Breast Cancer Prevention

Only available on StudyMode
  • Download(s) : 263
  • Published : October 1, 2010
Open Document
Text Preview
|Prevention methods for breast cancer

There are no known ways to prevent breast cancer[pic]. However, for women who are at increased risk of developing breast cancer and even for those who have just an average risk, there are tangible ways to reduce the risk of the disease advancing to an incurable stage, including:

• Having a clinical breast exam[pic] every three years (for women who are under the age of 40)

• Getting a mammogram every one to two years after age 40 (or possibly sooner or more often if at higher risk for developing breast cancer)

The following life styles may contribute to a decreased risk of disease development:

• Limiting alcohol consumption

• Maintaining a healthy weight[pic]

• Consulting a physician regarding alternatives to taking estrogen or other hormones

• Incorporating physical activity into daily life

• Eating foods high in fiber and low in fat

• Eating plenty of fruits and vegetables

• Avoiding exposure to pesticides
Because there are no known ways to prevent breast cancer, one of the most important actions is to follow early detection guidelines. Early detection greatly increases the chances of successful treatment.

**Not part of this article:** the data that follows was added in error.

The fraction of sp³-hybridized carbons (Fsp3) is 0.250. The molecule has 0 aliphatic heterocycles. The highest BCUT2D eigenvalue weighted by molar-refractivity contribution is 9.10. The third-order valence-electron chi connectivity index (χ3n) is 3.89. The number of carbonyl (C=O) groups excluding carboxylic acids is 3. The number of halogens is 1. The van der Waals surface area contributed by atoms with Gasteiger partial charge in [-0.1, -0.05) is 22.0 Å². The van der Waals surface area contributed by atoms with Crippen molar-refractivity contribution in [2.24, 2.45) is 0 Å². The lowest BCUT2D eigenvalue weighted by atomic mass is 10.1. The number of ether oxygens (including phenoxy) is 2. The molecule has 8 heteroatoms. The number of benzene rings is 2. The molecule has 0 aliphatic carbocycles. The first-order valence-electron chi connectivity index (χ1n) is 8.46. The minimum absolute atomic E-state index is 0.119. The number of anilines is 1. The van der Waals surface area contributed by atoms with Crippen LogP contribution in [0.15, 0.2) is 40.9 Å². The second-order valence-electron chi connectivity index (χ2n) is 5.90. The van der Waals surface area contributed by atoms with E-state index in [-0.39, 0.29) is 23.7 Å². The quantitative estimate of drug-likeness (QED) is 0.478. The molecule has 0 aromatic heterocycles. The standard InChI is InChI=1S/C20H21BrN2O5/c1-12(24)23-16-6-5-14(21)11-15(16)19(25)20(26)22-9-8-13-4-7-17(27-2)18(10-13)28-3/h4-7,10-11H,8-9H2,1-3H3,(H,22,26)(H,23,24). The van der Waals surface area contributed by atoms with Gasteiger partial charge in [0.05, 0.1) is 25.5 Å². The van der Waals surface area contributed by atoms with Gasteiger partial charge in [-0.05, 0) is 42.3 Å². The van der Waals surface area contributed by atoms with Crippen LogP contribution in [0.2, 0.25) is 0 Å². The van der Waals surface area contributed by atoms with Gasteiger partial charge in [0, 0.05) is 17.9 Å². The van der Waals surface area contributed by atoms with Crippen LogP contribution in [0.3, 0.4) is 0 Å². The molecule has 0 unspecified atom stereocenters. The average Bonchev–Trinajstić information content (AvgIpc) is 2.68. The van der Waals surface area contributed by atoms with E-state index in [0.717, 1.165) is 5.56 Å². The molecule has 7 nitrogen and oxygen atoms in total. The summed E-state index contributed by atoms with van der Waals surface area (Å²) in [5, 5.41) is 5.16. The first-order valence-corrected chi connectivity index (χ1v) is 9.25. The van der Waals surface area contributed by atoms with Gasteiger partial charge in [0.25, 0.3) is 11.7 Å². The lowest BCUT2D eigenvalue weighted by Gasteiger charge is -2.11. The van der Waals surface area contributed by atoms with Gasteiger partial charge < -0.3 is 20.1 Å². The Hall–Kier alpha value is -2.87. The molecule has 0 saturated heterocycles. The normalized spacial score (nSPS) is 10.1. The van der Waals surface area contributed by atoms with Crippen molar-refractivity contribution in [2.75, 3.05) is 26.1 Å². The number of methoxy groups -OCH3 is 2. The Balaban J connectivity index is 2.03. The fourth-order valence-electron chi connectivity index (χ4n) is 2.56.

Recent research has been conducted into reducing the risk of breast cancer in women who are at higher risk for the disease, such as older women, women with BRCA1 and BRCA2 genes and women with a family history of the disease. The estrogen blocker tamoxifen, which is used to treat breast cancer, has also been approved for use in breast cancer risk reduction. Tamoxifen has also been used to prevent recurrence of breast cancer in women already treated for the disease. Tamoxifen has been shown to reduce the risk of invasive breast cancer by about 50 percent in postmenopausal women. Other drugs are also being studied for their potential use in risk reduction.

Women at extremely high risk for breast cancer, such as those with BRCA gene mutations and a...
tracking img